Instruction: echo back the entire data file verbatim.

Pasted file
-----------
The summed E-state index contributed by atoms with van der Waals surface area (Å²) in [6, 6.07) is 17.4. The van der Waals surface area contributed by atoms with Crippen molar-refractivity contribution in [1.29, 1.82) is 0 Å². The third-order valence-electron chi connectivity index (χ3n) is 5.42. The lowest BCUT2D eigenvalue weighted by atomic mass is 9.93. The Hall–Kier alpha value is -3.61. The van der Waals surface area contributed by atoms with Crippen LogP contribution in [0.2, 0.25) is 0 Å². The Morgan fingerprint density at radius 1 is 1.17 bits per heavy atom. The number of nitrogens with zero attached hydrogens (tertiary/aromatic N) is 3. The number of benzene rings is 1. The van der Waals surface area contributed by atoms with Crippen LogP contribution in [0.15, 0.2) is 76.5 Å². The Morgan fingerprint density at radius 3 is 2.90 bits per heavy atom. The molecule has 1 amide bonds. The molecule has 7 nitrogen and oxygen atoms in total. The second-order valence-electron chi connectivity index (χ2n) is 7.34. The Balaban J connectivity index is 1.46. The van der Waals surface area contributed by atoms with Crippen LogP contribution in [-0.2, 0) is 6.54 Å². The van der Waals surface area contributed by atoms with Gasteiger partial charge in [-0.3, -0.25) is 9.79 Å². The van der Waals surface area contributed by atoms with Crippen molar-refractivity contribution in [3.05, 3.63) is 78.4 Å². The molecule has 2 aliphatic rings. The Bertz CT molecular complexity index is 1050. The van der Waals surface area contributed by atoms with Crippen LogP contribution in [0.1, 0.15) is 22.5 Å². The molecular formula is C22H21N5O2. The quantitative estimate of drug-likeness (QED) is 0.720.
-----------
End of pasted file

The summed E-state index contributed by atoms with van der Waals surface area (Å²) in [6, 6.07) is 17.4. The van der Waals surface area contributed by atoms with Crippen molar-refractivity contribution in [1.29, 1.82) is 0 Å². The third-order valence-electron chi connectivity index (χ3n) is 5.42. The lowest BCUT2D eigenvalue weighted by atomic mass is 9.93. The Hall–Kier alpha value is -3.61. The van der Waals surface area contributed by atoms with Crippen LogP contribution in [0.2, 0.25) is 0 Å². The Morgan fingerprint density at radius 1 is 1.17 bits per heavy atom. The number of nitrogens with zero attached hydrogens (tertiary/aromatic N) is 3. The number of benzene rings is 1. The van der Waals surface area contributed by atoms with Crippen LogP contribution in [0.15, 0.2) is 76.5 Å². The Morgan fingerprint density at radius 3 is 2.90 bits per heavy atom. The molecule has 1 amide bonds. The molecule has 7 nitrogen and oxygen atoms in total. The second-order valence-electron chi connectivity index (χ2n) is 7.34. The Balaban J connectivity index is 1.46. The van der Waals surface area contributed by atoms with Crippen LogP contribution in [-0.2, 0) is 6.54 Å². The van der Waals surface area contributed by atoms with Gasteiger partial charge in [-0.3, -0.25) is 9.79 Å². The van der Waals surface area contributed by atoms with Crippen molar-refractivity contribution in [3.05, 3.63) is 78.4 Å². The molecule has 2 aliphatic rings. The Bertz CT molecular complexity index is 1050. The van der Waals surface area contributed by atoms with Crippen LogP contribution in [0.1, 0.15) is 22.5 Å². The molecular formula is C22H21N5O2. The quantitative estimate of drug-likeness (QED) is 0.720.